I haven't seen the picture, but I can imagine what it looks like based on what I've seen elsewhere... the "worlds toughest riders" who need a backup for the backup of the backup GPS, a roladex, a heart monitor, an oven timer, a different watch for each time zone, heads up display, air conditioner controls, a tachometer, underwear warmer controls, engine temperature sensors, satellite radio, 2 iPods, a Zune for comedic value, an iPhone mount next to the iPad mount.. and maybe a speedometer.
Nope, no distractions there!
You da man!
[QUOTE=crazydrummerdude;823904] and maybe a speedometer.
speedometers are overrated :D
Multitasking, show me someone who is multitasking and I will show you someone that is not doing any of the tasks properly. PERIOD................
Has anybody seen the cockpit of an airplane?
This stuff is within the capabilities of the human mind if approached with knowledge and discipline. It isn't if it isn't.
[QUOTE=GeneT;823713]In slowly making my way through the current Owners News I came to an article discussing "The Farklebar" by Rob Nye. Now in all due respect for Mr. Nye, I mention this; Page 118, looking at these pictures I see nothing but distraction. Geez just the factory computer read out on my RT is more distraction than I need, and we worry about someone texting while driving. These photos show almost as many instruments as the cockpit in a jet plane. I know all you gadget geeks will claim they can handle it, lets all hope so as we all know bad things can happen very quickly.[/QUOTE]
If I remember correctly, Rob is an avid iron butt rider. There are a number of additional factors that need to be considered when riding iron butt. And even absent iron butt, It's not that people use them, but misuse them.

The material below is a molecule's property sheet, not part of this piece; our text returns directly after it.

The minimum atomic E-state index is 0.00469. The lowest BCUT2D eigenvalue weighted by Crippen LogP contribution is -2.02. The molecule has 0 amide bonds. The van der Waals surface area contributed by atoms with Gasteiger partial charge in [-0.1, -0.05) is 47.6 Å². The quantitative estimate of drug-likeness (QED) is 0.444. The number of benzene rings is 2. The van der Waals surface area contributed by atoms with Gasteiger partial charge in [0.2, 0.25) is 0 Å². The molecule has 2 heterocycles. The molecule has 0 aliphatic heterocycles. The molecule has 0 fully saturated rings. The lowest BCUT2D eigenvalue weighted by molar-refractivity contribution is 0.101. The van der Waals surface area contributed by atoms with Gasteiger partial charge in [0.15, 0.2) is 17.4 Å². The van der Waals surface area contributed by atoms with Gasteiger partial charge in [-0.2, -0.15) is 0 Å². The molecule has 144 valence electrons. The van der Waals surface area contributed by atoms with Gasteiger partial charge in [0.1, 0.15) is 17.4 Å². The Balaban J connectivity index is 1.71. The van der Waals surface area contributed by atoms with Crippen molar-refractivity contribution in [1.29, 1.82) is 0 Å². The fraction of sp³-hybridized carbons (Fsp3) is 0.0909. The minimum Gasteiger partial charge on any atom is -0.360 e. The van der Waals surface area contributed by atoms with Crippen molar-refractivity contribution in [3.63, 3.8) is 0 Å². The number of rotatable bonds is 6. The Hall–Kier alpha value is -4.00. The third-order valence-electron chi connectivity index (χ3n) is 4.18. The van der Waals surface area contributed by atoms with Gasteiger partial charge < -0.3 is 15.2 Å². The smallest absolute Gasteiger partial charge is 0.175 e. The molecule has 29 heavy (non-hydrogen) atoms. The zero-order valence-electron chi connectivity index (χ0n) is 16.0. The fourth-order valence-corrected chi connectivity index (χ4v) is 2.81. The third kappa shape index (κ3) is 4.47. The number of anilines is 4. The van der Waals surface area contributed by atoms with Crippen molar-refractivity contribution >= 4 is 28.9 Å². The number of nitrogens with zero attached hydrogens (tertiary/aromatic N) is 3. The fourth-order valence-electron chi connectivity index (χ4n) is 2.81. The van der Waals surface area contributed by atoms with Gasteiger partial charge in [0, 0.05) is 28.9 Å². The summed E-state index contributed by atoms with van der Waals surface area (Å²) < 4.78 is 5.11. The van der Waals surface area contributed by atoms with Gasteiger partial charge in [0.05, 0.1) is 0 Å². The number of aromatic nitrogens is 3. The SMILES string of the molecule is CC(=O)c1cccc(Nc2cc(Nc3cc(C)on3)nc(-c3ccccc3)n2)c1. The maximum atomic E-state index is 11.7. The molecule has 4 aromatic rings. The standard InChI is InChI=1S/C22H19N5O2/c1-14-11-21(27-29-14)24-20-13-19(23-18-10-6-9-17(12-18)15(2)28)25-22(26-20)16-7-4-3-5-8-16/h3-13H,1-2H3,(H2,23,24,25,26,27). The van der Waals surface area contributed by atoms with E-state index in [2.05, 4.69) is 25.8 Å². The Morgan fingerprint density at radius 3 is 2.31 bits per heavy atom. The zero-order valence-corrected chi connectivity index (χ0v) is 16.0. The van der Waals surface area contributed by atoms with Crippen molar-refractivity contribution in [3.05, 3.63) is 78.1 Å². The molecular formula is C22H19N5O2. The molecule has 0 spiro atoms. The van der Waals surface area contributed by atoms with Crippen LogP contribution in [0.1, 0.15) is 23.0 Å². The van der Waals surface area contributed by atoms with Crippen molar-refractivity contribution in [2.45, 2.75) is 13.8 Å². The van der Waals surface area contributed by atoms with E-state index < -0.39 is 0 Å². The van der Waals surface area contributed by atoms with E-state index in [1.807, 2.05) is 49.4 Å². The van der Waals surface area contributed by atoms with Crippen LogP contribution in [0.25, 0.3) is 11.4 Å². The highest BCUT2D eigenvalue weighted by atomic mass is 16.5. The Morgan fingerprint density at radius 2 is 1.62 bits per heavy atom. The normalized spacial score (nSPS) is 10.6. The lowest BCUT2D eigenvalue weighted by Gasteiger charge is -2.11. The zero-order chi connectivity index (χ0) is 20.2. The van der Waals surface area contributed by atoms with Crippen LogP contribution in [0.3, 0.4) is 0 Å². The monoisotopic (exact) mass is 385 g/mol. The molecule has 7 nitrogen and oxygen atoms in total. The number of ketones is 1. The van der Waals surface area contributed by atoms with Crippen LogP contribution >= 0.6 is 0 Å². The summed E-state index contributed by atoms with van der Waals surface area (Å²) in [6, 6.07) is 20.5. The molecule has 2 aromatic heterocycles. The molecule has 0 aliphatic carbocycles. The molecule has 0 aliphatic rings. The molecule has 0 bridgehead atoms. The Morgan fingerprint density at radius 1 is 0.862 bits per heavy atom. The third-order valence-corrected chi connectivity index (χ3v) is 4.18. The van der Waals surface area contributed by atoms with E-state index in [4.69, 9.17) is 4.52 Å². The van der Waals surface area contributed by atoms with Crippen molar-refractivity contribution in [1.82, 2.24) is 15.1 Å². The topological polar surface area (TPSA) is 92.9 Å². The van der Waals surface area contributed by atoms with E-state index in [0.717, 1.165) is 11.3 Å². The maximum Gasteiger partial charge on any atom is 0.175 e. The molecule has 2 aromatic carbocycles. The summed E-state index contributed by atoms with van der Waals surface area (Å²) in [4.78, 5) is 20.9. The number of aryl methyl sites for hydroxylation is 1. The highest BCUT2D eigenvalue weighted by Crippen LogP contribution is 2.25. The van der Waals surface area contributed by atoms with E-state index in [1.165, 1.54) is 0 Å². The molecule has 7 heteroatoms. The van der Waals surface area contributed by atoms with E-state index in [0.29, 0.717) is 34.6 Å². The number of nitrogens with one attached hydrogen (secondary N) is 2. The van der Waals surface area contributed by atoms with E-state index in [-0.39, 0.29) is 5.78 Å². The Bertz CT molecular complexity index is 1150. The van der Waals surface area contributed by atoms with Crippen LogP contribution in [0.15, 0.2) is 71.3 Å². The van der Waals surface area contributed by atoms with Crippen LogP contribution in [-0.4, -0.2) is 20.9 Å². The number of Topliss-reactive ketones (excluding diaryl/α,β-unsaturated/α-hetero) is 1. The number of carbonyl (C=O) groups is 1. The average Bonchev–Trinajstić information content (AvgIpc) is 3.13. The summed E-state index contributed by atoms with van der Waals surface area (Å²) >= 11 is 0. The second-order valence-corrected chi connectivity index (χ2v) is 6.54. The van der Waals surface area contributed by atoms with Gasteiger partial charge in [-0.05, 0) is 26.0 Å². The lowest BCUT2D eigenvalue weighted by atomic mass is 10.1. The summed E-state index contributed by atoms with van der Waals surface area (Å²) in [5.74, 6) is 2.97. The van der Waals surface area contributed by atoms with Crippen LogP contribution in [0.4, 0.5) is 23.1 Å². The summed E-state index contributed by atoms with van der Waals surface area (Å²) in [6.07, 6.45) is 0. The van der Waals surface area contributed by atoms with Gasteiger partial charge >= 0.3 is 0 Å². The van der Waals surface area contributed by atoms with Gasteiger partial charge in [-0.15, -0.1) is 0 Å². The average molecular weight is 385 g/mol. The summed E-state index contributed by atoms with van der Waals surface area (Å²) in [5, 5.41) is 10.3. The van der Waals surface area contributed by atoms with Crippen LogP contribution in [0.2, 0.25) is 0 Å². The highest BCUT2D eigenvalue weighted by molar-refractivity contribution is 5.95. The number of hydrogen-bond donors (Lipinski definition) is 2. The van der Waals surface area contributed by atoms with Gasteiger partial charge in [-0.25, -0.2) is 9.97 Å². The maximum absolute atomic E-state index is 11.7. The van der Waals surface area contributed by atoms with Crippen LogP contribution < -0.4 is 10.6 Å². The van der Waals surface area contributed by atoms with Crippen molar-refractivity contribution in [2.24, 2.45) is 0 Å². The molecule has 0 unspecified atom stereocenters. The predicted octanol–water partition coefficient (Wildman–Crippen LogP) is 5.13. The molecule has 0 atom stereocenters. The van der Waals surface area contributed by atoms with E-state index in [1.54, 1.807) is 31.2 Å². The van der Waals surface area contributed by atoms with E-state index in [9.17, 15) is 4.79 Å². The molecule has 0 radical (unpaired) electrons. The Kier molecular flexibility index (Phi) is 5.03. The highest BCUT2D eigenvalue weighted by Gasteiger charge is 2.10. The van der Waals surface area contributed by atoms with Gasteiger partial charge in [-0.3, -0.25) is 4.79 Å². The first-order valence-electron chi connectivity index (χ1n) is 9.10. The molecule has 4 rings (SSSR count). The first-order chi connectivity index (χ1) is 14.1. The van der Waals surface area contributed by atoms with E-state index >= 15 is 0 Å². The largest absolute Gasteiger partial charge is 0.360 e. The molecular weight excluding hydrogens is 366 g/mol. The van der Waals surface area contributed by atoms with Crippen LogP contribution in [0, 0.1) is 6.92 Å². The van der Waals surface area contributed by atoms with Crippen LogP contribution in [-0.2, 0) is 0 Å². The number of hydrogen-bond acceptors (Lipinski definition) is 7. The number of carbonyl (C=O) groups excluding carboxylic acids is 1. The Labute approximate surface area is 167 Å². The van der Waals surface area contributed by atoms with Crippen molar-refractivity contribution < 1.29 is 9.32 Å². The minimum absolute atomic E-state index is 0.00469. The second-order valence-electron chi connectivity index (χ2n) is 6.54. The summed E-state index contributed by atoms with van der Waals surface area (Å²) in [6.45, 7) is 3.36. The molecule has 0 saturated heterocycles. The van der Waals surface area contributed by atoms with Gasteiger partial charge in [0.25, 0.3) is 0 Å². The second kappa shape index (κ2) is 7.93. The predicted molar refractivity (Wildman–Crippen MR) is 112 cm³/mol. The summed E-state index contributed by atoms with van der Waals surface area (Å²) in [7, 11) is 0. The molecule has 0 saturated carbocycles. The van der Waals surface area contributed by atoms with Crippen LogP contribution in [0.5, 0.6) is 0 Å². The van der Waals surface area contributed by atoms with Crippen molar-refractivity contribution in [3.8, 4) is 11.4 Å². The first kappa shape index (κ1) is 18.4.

"It is a very sad thing that nowadays there is so little useless information."
Gotta say when I think about how quick a pilot of a fighter jet on mission has to make decisions and multitask...I think he/she are pretty darn good at it. I worked for one who amazed me with his quick analytical/action abilities.Cool under fire to say the least. He taught me a lot.
Same goes for most frontline combat operations land or sea, police, firefighters, doctors,pilots and many more professions.
I am not of that skillset trained as some mentioned, but I have managed to not cause any harm to others while out on the road. As a former first responder to major power outages involving a lot of public interface and public hazards for almost 30 years( making a scene safe for firefighters was but one)...I have proven I can handle a few mental/physical activities at once.
As mentioned previously if you know when it's safe you are in the game.
There will be a day when that may not be the case...I know that.
[QUOTE=Easy;823999]If I remember correctly, Rob is an avid iron butt rider. There are a number of additional factors that need to be considered when riding iron butt.[/QUOTE]
I refuse to accept the idea that an iron butt rider is any different than the rest of the riding population. That's a topic for another thread, though.
Well, they are different by definition.
They call themselves tough, so it must be true.
[QUOTE=henzilla;823875]I think 3 seconds is closer to what happen in a speedo/mirror check...My eyes are moving all the time anyways...typically ahead. My mirror checks are when in traffic, not out on an open road as often.I just tried a one second count and didn't reach my imaginary mirror.
I don't care for the voices in my head or thoughts at times on long trips, so I do listen to my Ipod, unless in urban traffic...[I]Highway to Hell [/I]or [I]Radar Love[/I] doesn't set a good tone in a crowded environment:D